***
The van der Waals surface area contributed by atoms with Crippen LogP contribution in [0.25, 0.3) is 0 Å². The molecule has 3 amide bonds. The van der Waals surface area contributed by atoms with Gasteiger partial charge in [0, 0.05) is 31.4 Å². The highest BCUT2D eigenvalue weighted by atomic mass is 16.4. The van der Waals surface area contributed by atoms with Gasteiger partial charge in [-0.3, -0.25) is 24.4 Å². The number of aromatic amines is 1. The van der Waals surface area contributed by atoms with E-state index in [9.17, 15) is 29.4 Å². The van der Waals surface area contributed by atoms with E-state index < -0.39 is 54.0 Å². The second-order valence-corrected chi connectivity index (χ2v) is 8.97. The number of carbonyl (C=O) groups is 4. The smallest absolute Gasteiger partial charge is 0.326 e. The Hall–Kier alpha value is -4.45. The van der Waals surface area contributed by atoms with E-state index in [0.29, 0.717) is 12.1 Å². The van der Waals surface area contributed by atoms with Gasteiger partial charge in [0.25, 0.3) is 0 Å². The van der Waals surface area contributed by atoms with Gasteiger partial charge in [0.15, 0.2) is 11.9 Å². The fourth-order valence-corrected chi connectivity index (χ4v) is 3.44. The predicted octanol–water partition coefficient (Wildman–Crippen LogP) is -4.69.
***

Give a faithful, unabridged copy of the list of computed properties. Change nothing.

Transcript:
The van der Waals surface area contributed by atoms with Crippen LogP contribution in [0.25, 0.3) is 0 Å². The molecule has 3 amide bonds. The van der Waals surface area contributed by atoms with Gasteiger partial charge in [0, 0.05) is 31.4 Å². The highest BCUT2D eigenvalue weighted by atomic mass is 16.4. The van der Waals surface area contributed by atoms with Gasteiger partial charge in [-0.3, -0.25) is 24.4 Å². The number of aromatic amines is 1. The van der Waals surface area contributed by atoms with E-state index in [9.17, 15) is 29.4 Å². The van der Waals surface area contributed by atoms with E-state index < -0.39 is 54.0 Å². The second-order valence-corrected chi connectivity index (χ2v) is 8.97. The number of carbonyl (C=O) groups is 4. The smallest absolute Gasteiger partial charge is 0.326 e. The Hall–Kier alpha value is -4.45. The van der Waals surface area contributed by atoms with E-state index in [0.29, 0.717) is 12.1 Å². The van der Waals surface area contributed by atoms with Gasteiger partial charge in [0.25, 0.3) is 0 Å². The van der Waals surface area contributed by atoms with Gasteiger partial charge in [0.15, 0.2) is 11.9 Å². The fourth-order valence-corrected chi connectivity index (χ4v) is 3.44. The predicted octanol–water partition coefficient (Wildman–Crippen LogP) is -4.69.